In addition to being able to detect spatial position, computer means 50 also processes relative thickness of the deposited material upon outer layer 42 and the amount of unevenness, or topography, of that deposited layer. As the thickness of the deposited layer increases during deposition, outer layer 42 will extend toward the optical source 105 of beam 101, causing light beam 101 to impinge at a different wave position then when deposition was shallower. Also, if reflection technique is used, as deposited layer thickness increases toward the sources of beams 100 and 102, beams 100 and 102 will impinge upon outer layer 42 before they reach the common point or central axis 108. The separate points of impingement of beams 100 and 102 will cause photodetectors 104 and 106 to receive more of one beam than the other. In particular, first photodetector 104 will receive more of first beam 100, and second photodetector 106 will receive more of second beam 102. The relative increase in each photodetector's receipt of one energy beam as opposed to the other energy beam will indicate an increase in outer layer 42 thickness. Advantageously, the present invention allows for continuous and simultaneous monitoring of outer layer 42 thickness before, during and after deposition regardless of what detection technique is chosen.
Of major importance in achieving both rapid and uniform deposition is to provide a conducive environment for nucleation/renucleation upon the outer surface of part 2. An alternative preferred embodiment of the present invention utilizes a catalyst or initial nucleation promotor 109 placed on target area 26 or the substrate upon which part 2 will be formed. In addition, a catalyst 110 can be interspersed or mixed with the gas phase 24 to provide a continuous catalytic action or renucleation from the gas phase onto outer surface 42.
Catalyst or initial nucleation promotor 109 placed on target area 26, or catalyst 110 mixed with gas phase 24, creates a catalytic environment proximate target 26. Catalyst 109 provides an initial nucleation site, whereas catalyst 110, placed within the gas phase 24 is subsequently used throughout the layering or continuous deposition process--i.e., commonly referred to as secondary renucleation.
FIG. 8 illustrates the initial nucleation process of adding material onto virgin target area 26 or substrate. Several types of initial nucleation promotors 109 can be used in preparing the surface of target area 26. First, a nucleation promotor 109 may include a thin layer of SiC powder mixed with sodium chloride (NaCl) powder that is present in less than 10% of the powder, and placed on target area 26 in an even distribution at least thick enough to cover the surface. The powder mixture can be introduced into chamber 22 and onto target 26 via any inlet port into the chamber.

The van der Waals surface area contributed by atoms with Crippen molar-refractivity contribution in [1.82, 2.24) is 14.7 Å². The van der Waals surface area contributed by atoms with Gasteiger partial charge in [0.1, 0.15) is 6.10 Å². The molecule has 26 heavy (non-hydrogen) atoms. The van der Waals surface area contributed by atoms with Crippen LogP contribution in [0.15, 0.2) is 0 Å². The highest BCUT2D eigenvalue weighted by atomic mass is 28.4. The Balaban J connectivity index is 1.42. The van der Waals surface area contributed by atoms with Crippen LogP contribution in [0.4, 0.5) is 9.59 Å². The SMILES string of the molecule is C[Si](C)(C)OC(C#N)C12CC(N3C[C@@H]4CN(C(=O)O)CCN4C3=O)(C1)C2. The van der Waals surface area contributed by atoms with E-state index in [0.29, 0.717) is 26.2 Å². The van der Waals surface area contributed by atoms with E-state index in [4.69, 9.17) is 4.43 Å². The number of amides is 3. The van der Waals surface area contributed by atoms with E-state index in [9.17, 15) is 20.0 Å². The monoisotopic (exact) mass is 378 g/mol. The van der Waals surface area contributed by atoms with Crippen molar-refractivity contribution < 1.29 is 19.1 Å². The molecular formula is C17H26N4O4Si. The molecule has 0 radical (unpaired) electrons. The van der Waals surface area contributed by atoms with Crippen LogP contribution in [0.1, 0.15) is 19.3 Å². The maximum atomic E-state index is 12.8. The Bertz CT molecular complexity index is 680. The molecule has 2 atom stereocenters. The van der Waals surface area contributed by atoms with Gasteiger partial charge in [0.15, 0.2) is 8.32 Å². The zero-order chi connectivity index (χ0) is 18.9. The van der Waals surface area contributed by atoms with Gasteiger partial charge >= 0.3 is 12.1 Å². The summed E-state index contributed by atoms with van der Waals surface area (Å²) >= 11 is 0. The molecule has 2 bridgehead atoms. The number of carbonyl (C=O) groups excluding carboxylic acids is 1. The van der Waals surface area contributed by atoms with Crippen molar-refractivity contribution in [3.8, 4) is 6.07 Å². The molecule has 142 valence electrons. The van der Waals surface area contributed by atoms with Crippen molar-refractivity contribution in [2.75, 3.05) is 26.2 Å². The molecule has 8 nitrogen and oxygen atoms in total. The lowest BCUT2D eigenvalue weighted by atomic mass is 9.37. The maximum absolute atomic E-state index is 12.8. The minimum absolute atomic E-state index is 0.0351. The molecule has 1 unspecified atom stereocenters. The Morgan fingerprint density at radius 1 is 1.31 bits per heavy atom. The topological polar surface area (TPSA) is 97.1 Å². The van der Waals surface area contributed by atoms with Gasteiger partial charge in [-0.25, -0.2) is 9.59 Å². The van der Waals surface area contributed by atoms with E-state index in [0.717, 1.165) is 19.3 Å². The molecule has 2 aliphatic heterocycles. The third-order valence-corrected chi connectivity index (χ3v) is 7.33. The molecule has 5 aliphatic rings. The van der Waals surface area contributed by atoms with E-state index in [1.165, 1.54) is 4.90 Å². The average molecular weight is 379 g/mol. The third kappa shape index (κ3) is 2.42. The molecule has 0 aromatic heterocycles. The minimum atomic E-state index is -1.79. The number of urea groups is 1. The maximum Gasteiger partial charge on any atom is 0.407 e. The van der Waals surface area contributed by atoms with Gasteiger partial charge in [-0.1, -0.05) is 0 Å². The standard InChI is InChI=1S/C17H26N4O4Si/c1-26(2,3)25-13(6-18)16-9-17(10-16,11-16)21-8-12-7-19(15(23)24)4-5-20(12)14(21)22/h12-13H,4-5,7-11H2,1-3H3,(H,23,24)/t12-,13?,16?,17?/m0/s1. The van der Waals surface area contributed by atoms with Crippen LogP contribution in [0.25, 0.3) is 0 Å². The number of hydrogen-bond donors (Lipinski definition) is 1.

Another initial nucleation promotor 109 may include a chemical modification of the substrate surface or target area 26 surface by chemically forming atomic-hydrogen or an oxygen activated surface layer which is highly receptive to subsequent nucleation or growth. Still further, another form of nucleation promotor 109 is the mechanical and/or chemical deformation of the substrate to form a uniform set of nucleation sites. Yet another approach to increase nucleation density is to deposit a thin intermediate layer on the substrate. This intermediate layer has the property of being able to wet or nucleate on the substrate and allow the desired deposition material to be nucleated upon it. An example of this concept is the application of a thin layer of hydrocarbon material upon a substrate. The application process may be by an aerosol or physical spreading. This hydrocarbon material may be either, but is not limited to, an oil or solution of polyarylacetylene in methyl-ethyl ketone (MEK). Upon slow ramped heating with several hold zones to 1000° C. the hydrocarbon material carbonizes, leaving a thin layer of sp2 bonded carbon, upon which diamond, amorphous diamond or diamond-like carbon can nucleate with a very high density. This intermediate deposition layer may also be achieved by physical sputtering or chemical vapor deposition of carbon.
Initial nucleation is necessary to achieve a uniform and clean initial layer on the target area or substrate upon which subsequent patterned layers can be deposited in a rapid yet smooth fashion. The present invention, as shown in FIG. 8, provides a method of obtaining an initial uniform deposit on a flat or curved substrate surface or target area 26.
It is understood that nucleation, as defined herein, is the condition under which the laser interacting with the substrate promotes the decomposition of the gas phase and creates a deposit of one material of critical size on the existing surface. The critical size is the minimum size of a deposit which, when it grows, the deposit becomes more thermodynamically stable. The critical size is a function of the shape being nucleated and the environment in which it is nucleating. Thus, a nucleation site is any site that results in a decrease in the critical size of nucleus when compared to homogeneous gas phase nucleation. Gas phase selective laser deposition refers to chemical vapor deposition upon a surface where the area of deposition is where the energy beam impinges upon the surface.